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Are lawyers able to earn mortgage commission in Ontario?

The short answer is yes.

Mortgage Brokerages, Lenders and Administrators Act

Section 6(6) of the Mortgage Brokerages, Lenders and Administrators Act, 2006 exempts lawyers from the requirement to be licensed to deal in, trade in or administer mortgages, in prescribed circumstances. The prescribed circumstances are set out in Section 3 of O. Reg. 407/07 which states that for the exemption to apply, the lawyer must engage in these activities while the lawyer is acting in his or her professional capacity as a lawyer on behalf of a client and the lawyer shall not hold himself or herself out as one who engages in these activities. In other words, the lawyer must be charging the commission as part of other legal work that the lawyer is completing on the transaction (e.g. registration of the mortgage) and the lawyer is not authorized to promote or advertise that they are dealing in or trading in mortgages.

Solicitors Act

Section 16(1) of the Solicitors Act permits a lawyer to make fee arrangements that are in form of commission or percentage so long as they are made in writing.

Rules of Professional Conduct

Rul 3.6-1 of the Rules of Professional Conduct of the Law Society of Ontario sets out that fees and disbursements charged by a lawyer must be fair and resonable. Commission charged by a lawyer on a private mortgage transaction is no exception.

Additionally Commentary [2] to Rule 3.6-1.1 of the Rules of Professional Conduct of the Law Society of Ontario sets out that no fee or commission may be charged by a lawyer without full disclosure to the client and in circumstances where someone other than the client is paying the fees (such as a borrower) the consent of the party making the payment must be obtained. In the context of private mortgages, the commission is often paid by the borrower in form of a fee expressed as a percentage of the principal loan amount and therefore this rule will require the borrower to consent to the payment of the fee. The borrower’s consent to the payment of the fee is often obtained in the commitment letter where the fee is disclosed to the borrower.


Lawyers engaging in brokering activities should be mindful of the impact such activities can have on their LawPRO coverage. Part (g) of Part III of the LawPRO policy sets out that coverage will not apply to any CLAIM in any way relating to or arising out of an INSURED acting as a MORTGAGE BROKER.

Part (z) of the LawPRO policy defines the term MORTGAGE BROKER as follows:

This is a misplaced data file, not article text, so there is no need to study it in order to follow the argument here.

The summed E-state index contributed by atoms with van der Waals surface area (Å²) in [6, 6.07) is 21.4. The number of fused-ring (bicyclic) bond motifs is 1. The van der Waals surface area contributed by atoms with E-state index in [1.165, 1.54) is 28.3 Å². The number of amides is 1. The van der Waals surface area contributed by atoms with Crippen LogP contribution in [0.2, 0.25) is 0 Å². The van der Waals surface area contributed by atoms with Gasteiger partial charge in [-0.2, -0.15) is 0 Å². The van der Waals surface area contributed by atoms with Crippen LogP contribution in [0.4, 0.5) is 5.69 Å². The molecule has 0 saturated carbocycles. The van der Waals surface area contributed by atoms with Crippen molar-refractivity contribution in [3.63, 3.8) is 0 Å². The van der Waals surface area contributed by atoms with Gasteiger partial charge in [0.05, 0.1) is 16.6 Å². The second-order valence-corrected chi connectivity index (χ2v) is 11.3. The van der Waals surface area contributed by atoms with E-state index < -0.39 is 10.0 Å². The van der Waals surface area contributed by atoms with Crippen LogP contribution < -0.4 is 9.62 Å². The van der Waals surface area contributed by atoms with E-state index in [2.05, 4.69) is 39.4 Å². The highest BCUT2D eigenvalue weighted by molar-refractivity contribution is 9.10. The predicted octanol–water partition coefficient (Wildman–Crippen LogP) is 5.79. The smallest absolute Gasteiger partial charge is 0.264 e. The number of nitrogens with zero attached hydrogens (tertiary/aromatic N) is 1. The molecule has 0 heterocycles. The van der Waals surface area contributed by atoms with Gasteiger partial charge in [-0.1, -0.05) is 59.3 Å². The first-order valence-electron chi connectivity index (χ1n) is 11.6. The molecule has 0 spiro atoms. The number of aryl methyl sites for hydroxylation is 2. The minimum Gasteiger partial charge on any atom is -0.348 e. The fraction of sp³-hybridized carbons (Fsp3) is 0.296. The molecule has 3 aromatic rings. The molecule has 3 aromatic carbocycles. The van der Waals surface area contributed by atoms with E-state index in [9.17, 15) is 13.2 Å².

• (i) in respect of services performed before July 1, 2008, a person who lends
    money on the security of real estate, whether the money is the person’s
    money or that of another person, or holds oneself out as or who by an
    advertisement, notice or sign indicates that the person is a mortgage
    broker, or a person who carries on the business of dealing in mortgages,
    or who acts as an intermediary arranging any financial transaction
    usual to mortgage lending; and
  • (ii) in respect of services performed on or after July 1, 2008, a person
    performing services for which a licence is required under the Mortgage
    Brokerages, Lenders and Administrators Act, 2006, S.O. 2006, c.29.

A publication by LawPRO titled To (mortgage) broker or not: That is the question provides some clarification on this exclusion and states that whether or not coverage is excluded will depend on the extent of the role played by the lawyer. By way of examples, the publication provides that if a lawyer merely makes an introduction that results in a mortgage transaction, coverage will not be denied, especially if two lawyers act for the lender and the borrower but if the lawyer plays an instrumental role in negotiating the terms of the agreement and arranging the mortgage as an intermediary coverage may be denied. For these reasons, it is extremely important that lawyers engaging in mortgage broker activities take extra care in completing these transactions and to the extent possible minimize their roles as intermediaries to reduce the possibility of a coverage denial.


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